US envoy visits North Korean reactor

Assistant Secretary of State Christopher Hill inspected work at the Yongbyon complex.

chris hill 298.88 (photo credit: )
chris hill 298.88
(photo credit: )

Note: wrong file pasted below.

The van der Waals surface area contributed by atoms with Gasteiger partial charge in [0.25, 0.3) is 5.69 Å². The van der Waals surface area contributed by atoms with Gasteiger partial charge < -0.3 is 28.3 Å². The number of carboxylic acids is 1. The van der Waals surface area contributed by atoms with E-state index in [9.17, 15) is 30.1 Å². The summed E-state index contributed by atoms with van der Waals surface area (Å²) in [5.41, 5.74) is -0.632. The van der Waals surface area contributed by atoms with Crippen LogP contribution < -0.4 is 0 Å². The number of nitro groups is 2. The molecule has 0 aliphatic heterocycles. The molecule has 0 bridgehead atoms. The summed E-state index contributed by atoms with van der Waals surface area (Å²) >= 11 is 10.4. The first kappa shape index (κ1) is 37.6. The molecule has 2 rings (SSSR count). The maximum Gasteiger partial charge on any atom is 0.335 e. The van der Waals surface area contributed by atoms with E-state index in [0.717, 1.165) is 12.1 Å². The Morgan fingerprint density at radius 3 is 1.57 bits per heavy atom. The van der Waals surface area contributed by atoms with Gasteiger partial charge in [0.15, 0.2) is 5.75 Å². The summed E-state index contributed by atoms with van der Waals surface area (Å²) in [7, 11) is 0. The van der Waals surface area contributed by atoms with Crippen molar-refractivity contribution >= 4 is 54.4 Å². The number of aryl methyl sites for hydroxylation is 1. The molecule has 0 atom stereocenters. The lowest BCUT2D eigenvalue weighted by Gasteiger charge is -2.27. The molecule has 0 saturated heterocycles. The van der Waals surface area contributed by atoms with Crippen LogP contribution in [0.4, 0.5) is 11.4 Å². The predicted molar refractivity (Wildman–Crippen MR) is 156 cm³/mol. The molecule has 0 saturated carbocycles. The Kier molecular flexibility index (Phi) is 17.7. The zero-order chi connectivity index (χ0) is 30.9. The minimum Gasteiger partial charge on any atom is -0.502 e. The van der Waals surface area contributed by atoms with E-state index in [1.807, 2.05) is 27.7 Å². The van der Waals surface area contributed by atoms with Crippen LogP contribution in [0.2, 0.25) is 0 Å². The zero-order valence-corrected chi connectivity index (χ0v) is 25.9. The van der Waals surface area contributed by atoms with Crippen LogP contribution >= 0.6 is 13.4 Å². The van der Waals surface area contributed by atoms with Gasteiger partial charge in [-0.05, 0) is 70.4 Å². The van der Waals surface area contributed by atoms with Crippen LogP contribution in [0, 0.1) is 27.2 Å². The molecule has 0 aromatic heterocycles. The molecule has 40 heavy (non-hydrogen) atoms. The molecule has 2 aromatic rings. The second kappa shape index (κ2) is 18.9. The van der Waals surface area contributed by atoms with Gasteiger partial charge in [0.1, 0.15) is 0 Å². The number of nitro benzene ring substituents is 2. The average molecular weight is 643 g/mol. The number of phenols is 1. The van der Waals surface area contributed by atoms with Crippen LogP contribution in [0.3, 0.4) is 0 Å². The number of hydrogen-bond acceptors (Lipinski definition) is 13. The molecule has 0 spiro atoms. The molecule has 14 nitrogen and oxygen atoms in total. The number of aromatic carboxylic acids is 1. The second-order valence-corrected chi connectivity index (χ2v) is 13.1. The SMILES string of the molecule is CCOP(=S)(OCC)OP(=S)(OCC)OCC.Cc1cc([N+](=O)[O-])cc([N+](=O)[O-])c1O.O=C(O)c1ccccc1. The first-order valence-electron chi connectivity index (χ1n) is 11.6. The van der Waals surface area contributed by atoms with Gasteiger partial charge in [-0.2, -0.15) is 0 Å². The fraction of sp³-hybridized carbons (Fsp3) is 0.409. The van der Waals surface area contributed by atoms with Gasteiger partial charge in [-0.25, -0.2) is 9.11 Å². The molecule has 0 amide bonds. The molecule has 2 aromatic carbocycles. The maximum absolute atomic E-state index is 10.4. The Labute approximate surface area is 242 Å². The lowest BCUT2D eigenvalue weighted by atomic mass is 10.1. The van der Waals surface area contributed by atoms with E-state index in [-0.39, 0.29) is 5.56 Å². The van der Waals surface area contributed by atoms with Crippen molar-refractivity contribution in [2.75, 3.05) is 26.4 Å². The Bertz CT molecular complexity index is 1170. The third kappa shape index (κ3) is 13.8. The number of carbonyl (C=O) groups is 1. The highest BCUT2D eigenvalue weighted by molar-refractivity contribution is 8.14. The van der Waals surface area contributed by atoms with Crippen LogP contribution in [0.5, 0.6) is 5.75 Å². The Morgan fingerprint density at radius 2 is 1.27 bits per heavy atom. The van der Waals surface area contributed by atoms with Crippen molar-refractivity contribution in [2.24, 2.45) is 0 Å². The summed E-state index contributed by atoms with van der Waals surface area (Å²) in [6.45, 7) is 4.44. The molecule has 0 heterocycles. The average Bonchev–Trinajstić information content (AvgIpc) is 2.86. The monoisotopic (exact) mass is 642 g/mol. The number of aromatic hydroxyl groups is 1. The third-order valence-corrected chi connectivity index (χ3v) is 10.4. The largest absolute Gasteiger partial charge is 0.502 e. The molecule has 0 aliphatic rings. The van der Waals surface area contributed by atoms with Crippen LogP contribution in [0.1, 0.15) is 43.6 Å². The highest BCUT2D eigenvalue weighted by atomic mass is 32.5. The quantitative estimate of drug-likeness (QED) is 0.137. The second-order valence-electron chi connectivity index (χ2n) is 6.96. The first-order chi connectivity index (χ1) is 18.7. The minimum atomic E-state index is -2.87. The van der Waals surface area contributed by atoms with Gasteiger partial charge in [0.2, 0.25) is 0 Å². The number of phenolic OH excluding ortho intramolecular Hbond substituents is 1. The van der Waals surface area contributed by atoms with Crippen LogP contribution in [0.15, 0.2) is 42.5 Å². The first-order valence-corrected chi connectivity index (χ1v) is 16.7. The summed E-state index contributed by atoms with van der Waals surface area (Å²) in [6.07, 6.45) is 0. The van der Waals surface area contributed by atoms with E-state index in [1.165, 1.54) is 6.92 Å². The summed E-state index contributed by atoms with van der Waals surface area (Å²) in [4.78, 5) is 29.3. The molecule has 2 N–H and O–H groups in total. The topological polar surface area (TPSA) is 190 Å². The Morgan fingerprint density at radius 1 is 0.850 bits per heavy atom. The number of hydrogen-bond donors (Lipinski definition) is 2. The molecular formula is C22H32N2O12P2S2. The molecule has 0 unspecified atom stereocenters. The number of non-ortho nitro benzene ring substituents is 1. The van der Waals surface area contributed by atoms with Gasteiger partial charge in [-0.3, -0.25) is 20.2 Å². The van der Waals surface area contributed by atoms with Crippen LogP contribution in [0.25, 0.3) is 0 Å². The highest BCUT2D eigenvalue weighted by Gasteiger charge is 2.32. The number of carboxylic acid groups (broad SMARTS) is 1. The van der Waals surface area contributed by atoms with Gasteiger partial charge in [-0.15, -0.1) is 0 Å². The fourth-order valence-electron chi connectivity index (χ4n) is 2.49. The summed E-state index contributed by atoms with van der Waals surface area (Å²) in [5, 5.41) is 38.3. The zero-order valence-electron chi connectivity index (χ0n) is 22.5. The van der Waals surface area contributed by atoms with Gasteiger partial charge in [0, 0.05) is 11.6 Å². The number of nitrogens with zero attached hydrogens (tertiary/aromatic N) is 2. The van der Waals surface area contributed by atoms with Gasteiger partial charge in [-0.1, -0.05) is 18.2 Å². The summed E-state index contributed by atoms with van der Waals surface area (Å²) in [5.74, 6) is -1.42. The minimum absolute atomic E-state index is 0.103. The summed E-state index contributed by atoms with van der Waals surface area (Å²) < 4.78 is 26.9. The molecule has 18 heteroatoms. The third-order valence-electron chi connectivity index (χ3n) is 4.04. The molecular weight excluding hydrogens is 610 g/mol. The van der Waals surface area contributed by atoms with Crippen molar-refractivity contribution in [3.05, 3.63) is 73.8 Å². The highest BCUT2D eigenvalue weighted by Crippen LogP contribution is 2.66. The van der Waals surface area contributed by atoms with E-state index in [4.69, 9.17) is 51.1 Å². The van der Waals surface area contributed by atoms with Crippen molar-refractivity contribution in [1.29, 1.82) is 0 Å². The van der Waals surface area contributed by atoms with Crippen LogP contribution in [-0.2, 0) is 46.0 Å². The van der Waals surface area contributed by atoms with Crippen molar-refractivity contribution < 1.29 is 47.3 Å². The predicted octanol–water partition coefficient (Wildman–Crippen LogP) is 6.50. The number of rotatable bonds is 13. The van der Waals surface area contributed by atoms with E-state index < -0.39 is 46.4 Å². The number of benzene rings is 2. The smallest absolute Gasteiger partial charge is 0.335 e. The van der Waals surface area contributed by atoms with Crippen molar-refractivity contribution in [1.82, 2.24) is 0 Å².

The top US nuclear negotiator for North Korea visited its reactor, becoming the highest-level American official to go there, an official said Tuesday, amid progress in efforts to end the communist nation's decades-old pursuit of atomic weapons. Assistant Secretary of State Christopher Hill inspected work at the Yongbyon complex, north of Pyongyang, Monday afternoon, said Max Kwak, a spokesman for the US Embassy in Seoul. Kwak said Hill would meet his North Korean counterpart, Vice Foreign Minister Kim Kye Gwan, on Tuesday. He gave no more details, including Hill's reaction to the ongoing work to disable the plutonium-producing reactor being conducted under a six-nation agreement. On Tuesday morning, Hill toured Pyongyang and rode a subway with other members of the US delegation, including Sung Kim, the State Department's top Korea expert, according to footage from broadcaster APTN. Hill also met with North Korean Foreign Minister Pak Ui Chun, the North's official Korean Central News Agency reported in a brief one-sentence dispatch. Hill's visit to Yongbyon made him the highest-level US official to visit the complex, according to the US Embassy in Seoul. The compound is at the heart of North Korea's pursuit of nuclear weapons that culminated in its first-ever nuclear test explosion in October last year. North Korea began disabling the reactor, which was shut down in July, and two other facilities last month under the watch of US experts. The disablement, which will make the reactor difficult to restart, is the biggest step the communist nation has taken to scale back its nuclear programs. Under the six-nation agreement - signed by the two Koreas, the US, China, Japan and Russia - North Korea is to receive energy aid and diplomatic concessions in return. North Korea had promised to complete the disabling by the end of the year, but South Korean nuclear envoy Chun Yung-woo said last week it would take longer to remove about 8,000 spent fuel rods from the reactor. North Korea is also required to declare all its nuclear programs by year's end, and the issue was expected to top Hill's talks with his North Korean counterpart. Hill said last week that Pyongyang was finalizing the declaration of its nuclear programs and that he would talk about the document with the North Koreans. The declaration will serve as a map of all North Korea's nuclear programs that Washington hopes can be dismantled by the end of 2008. Following Hill's trip to the North, the six-nation talks were expected to resume in Beijing. The US envoy visited the North once before in June, becoming the first high-level US official to visit the secretive country in more than four years.